As the KCC Administration finalizes its decision, if it has not already, I would like it to consider that I did not graduate from KCC with an Associate’s Degree. Short of the skills I learned at the Kapio and in class, there is nothing I hang above my nightstand that reflects my time there. It is disappointing that Chancellor Leon Richards would replace a student-run learning environment with an academic journal, showcasing only polished submissions. Can’t a compromise be found? For example, a dedicated section within the Kapio that features students’ work. Every writer knows that the end product—the piece the reader has access to—is only a small portion of writing. It is the world-building and the cutting away, or as has been credited to countless authors, “to kill your darlings,” that make up the bulk of what writing is. And without a weekly publication chock-full of errors to provide the staff necessary embarrassment and encouragement, it would not surprise me if the overall quality and vigor of KCC’s student news and general writing slowly slipped to the sinistral end of the bell curve.
I hope that students find other avenues to make the writing mistakes I did, to learn to identify and correct these, and to feel at the end of it that they have gotten something out of their writing. That’s really all that matters.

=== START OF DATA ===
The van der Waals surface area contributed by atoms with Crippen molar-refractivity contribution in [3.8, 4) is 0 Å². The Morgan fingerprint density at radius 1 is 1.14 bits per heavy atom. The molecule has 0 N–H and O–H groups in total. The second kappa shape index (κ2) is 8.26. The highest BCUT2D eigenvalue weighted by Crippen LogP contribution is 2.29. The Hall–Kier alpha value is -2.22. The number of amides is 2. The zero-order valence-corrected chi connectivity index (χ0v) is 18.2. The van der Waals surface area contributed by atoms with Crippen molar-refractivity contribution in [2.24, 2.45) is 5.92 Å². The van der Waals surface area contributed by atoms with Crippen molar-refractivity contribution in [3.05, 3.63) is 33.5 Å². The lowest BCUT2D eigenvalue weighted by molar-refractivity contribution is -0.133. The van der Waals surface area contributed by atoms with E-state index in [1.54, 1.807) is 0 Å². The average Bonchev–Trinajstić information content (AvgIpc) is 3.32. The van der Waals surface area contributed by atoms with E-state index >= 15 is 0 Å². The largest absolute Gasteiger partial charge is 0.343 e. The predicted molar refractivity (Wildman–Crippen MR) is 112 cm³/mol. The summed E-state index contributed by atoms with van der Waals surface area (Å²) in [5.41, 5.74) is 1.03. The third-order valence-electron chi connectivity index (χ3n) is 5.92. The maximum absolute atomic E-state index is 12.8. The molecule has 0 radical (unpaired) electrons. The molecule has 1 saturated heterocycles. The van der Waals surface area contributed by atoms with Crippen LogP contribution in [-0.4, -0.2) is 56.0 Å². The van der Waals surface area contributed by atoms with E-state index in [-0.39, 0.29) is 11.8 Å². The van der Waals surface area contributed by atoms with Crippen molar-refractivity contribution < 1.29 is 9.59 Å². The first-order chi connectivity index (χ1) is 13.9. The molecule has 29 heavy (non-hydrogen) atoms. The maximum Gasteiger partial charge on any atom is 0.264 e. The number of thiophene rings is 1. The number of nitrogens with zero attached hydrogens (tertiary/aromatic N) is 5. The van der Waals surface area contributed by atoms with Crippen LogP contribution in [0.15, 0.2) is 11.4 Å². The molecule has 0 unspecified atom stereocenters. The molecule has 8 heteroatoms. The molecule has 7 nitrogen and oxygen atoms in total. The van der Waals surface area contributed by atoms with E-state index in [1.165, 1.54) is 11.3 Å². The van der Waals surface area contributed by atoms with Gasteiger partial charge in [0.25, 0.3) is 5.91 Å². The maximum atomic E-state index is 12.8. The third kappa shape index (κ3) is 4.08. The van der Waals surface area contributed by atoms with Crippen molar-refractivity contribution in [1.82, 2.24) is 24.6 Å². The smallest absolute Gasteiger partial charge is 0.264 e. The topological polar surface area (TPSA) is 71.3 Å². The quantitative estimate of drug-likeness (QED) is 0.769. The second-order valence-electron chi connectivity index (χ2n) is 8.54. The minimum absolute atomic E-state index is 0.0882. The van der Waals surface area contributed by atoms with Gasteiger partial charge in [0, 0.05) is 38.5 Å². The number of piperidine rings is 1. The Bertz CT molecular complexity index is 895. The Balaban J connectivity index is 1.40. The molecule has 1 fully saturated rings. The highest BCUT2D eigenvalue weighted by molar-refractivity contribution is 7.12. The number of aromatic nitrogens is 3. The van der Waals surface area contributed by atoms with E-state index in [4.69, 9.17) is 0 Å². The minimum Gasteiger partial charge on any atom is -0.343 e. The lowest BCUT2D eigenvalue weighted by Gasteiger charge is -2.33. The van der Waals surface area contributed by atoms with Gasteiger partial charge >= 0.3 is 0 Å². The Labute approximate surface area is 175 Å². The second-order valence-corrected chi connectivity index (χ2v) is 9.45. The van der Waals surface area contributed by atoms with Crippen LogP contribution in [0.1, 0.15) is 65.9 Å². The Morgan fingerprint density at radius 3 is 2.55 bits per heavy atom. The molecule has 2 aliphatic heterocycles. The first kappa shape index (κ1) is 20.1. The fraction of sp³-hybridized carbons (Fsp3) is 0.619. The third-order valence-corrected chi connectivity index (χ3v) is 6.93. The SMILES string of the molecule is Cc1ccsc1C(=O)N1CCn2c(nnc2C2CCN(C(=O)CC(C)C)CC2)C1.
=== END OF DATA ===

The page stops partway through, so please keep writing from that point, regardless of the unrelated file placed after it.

Aloha, Kapio. You will be missed.
By Lyle Amine, 2011 to 2012
Staff Photographer, April 22, 2014
My name is Lyle Amine I am a former Kapiolani Community College student, Vice chair of student congress, and former Kapio Photographer. I would like to express my deep concern that The Kapio is shutting down and only will be used to promote special things or to showcase students’ work. It is a nice idea but for using students fees to publish certain things and not letting the students express their voice and ideas for stories and to showcase the photos that represent our wonderful campus. As a former Student Congress Vice Chair I know that student engagement and participation are not great. But once you start taking opportunities away from the students you start to hurt student engagement.
When I was working at The Kapio it was a wonderful experience. It lead me to have the opportunity to intern with several magazine publications and media groups here in Hawaii.
Timeline of events:
Tuesday, March 4 : Meeting with Dennis Kawaharada. The staff was informed that the Kapi‘o will be replaced by features of outstanding students. This content would come from students in classes. All content would ultimately be curated by faculty and staff.
Thursday, April 3: Kapi‘o announced its closure on facebook.
Monday, April 14: Meeting with Kawaharada. A new plan was established stating that Kapi‘o would be temporarily shut down until Kawaharada found students from Journalism classes, that were going to be established in the fall 2014 semester, who he deemed proficient enough to be an editor for the Kapio. Content would still be determined by faculty and staff members.
Thursday, April 29: Meeting with Chancellor Leon Richards and Vice Chancellor Mona Lee to discuss Kapio’s situation. Kawaharada was absent. The meeting ends with two conclusive statements on the table: Kapio will always be a student-run newspaper, and volunteers for a new Board of Student Publications are needed.
Thursday, May 1: Hawaii Public Radio reporter Molly Solomon publishes an audio interview that includes statements from Chayne Toyama and Mona Lee, as well as Gerald Kato, journalism professor at UH, Catherine Toth, former Kapi‘o advisor, and Robert Lopez, LA Times. Lopez’s statements came from an earlier interview.
Interview by Molly Solomon:
Interview with Robert Lopez: